Summary

WALKING THE BOWL provides a comprehensive look inside the lives of these street children, in addition to an in-depth explanation of the methodology utilized in the process. While it may not be for the faint of heart, this book reflects intense fieldwork on behalf of the investigative team.

4-STAR REVIEW: WALKING THE BOWL by Chris Lockhart and Daniel Mulilo Chama

The Description

Publication Date: February 15, 2022

For readers of Beyond the Beautiful Forevers and Nothing to Envy, this is a breathtaking real-life story of four street children in contemporary Zambia whose lives are drawn together and forever altered by the mysterious murder of a fellow street child.

Based on years of investigative reporting and unprecedented fieldwork, Walking the Bowl immerses readers in the daily lives of four unforgettable characters: Lusabilo, a determined waste picker; Kapula, a burned-out brothel worker; Moonga, a former rock crusher turned beggar; and Timo, an ambitious gang leader. These children navigate the violent and poverty-stricken underworld of Lusaka, one of Africa’s fastest-growing cities.

When the dead body of a ten-year-old boy is discovered under a heap of garbage in Lusaka’s largest landfill, a murder investigation quickly heats up due to the influence of the victim’s mother and her far-reaching political connections. The children’s lives become more closely intertwined as each child engages in a desperate bid for survival against forces they could never have imagined.

Gripping and fast-paced, the book exposes the perilous aspects of street life through the eyes of the children who survive, endure and dream there, and what emerges is an ultimately hopeful story about human kindness and how one small good deed, passed on to others, can make a difference in the face of seemingly insurmountable odds.

The Review

The driving force behind Walking the Bowl centers around the desire to shed light on the day-to-day lives and realities of street children in Lusaka, the capital city of Zambia in Africa. It’s a true story with eight people spending more than five years gathering information, including three years embedded in the street culture. The authors, Chris Lockhart and Daniel Mulilo Chama, both appear in the story as characters.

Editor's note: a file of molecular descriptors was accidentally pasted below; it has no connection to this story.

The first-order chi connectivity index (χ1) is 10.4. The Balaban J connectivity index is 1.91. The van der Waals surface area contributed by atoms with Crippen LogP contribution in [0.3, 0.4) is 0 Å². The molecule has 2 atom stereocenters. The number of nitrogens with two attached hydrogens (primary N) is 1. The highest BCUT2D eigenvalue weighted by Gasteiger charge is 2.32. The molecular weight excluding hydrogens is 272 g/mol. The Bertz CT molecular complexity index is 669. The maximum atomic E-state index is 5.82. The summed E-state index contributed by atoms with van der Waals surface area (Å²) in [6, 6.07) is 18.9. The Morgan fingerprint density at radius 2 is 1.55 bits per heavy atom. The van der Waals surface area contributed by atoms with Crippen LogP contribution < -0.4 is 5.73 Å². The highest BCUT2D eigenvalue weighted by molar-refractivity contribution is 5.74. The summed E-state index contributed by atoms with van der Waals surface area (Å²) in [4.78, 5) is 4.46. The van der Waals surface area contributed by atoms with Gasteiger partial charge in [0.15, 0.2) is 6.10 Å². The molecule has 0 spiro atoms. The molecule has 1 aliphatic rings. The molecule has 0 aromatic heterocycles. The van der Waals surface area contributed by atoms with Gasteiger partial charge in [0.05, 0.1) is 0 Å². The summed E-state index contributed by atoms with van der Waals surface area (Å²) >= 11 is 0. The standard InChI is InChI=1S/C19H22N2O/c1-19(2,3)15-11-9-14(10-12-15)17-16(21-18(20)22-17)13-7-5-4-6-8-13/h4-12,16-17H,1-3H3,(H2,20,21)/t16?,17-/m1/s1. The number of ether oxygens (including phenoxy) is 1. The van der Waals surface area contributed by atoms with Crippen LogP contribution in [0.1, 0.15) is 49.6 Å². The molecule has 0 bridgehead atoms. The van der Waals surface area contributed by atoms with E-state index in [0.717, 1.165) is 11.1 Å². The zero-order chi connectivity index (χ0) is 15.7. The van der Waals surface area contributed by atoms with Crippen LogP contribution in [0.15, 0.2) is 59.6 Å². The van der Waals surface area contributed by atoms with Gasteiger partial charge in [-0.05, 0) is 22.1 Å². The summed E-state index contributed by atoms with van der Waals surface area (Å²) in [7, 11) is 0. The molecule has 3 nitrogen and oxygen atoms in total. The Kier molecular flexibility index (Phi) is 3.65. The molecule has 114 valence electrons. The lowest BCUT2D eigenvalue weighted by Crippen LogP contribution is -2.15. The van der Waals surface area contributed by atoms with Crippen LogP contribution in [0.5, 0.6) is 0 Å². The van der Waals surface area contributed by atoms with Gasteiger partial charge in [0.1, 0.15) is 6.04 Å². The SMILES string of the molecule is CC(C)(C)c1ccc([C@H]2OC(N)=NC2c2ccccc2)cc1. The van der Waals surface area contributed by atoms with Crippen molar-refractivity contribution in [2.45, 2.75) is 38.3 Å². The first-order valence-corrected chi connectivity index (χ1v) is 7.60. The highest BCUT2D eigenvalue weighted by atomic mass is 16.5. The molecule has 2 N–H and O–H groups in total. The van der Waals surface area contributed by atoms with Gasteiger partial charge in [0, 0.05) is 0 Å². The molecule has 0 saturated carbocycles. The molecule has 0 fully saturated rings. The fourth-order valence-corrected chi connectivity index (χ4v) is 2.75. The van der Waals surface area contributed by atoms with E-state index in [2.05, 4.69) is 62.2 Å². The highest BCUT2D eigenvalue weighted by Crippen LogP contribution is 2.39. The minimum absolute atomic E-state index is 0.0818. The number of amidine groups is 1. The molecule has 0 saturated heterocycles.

To describe the content as shocking wouldn’t adequately express the horror I felt reading how these children survived by scavenging at a garbage dump. They actually ran after garbage trucks in order to be the first ones to pick through the contents. They had a clear organizational chart, though, with a task for everyone.

The book focuses around the discovery of a child’s body, referred to as the Ho Ho Kid, and the ensuing investigation since the boy happened to be the illegitimate child of a high-ranking political official. At the center is Lusabilo, a young boy who finds the body and must help with the investigation or face punishment. With every character introduced, there is a new aspect provided to the story. Not only do these children not have adequate food or shelter, but there is also a serious problem with them falling prey to drugs in the form of sniffing glue.

While the investigation unfolds, perhaps an even stronger theme emerges; the power of the slightest good deed. In fact, the story’s title, Walking the Bowl, comes from the concept of helping others. It’s a random act of kindness that you do for someone with the acknowledgment that it will be repaid by doing something similar for someone else. Ultimately, that concept plays a significant role for the characters.

Walking the Bowl provides a comprehensive look inside the lives of these street children, in addition to an in-depth explanation of the methodology utilized in the process. While it may not be for the faint of heart, this book reflects intense fieldwork on behalf of the investigative team.Buy Links

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REVIEW AUTHOR

Amy Wilson
Amy Wilson
My name is Amy W., and I am a book addict. I will never forget the day I came home from junior high school to find my mom waiting for me with one of the Harlequin novels from my stash. As she was gearing up for the "you shouldn't be reading this" lecture, I told her the characters get married in the end. I'm just glad she didn't find the Bertrice Small book hidden in my closet. I have diverse reading tastes, evident by the wide array of genres on my Kindle. As I made the transition to an e-reader, I found myself worrying that something could happen to it. As a result, I am now the proud owner of four Kindles -- all different kinds, but plenty of back-ups! "Fifty Shades of Grey" gets high marks on my favorites list -- not for character development or dialogue (definitely not!), but because it blazed new ground for those of us who believe provocative fiction is more than just an explicit cover. Sylvia Day, Lexie Blake, and Kristin Hannah are some of my favorite authors. Speaking of diverse tastes, I also enjoy Dean Koontz, Iris Johansen, and J.A. Konrath. I’m always ready to discover new-to-me authors, especially when I toss in a palate cleanser that is much different than what I would normally read. Give me something with a well-defined storyline, add some suspense (or spice), and I am a happy reader. Give me a happily ever after, and I am downright giddy.

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4-STAR REVIEW: WALKING THE BOWL by Chris Lockhart and Daniel Mulilo ChamaWALKING THE BOWL provides a comprehensive look inside the lives of these street children, in addition to an in-depth explanation of the methodology utilized in the process. While it may not be for the faint of heart, this book reflects intense fieldwork on behalf of the investigative team.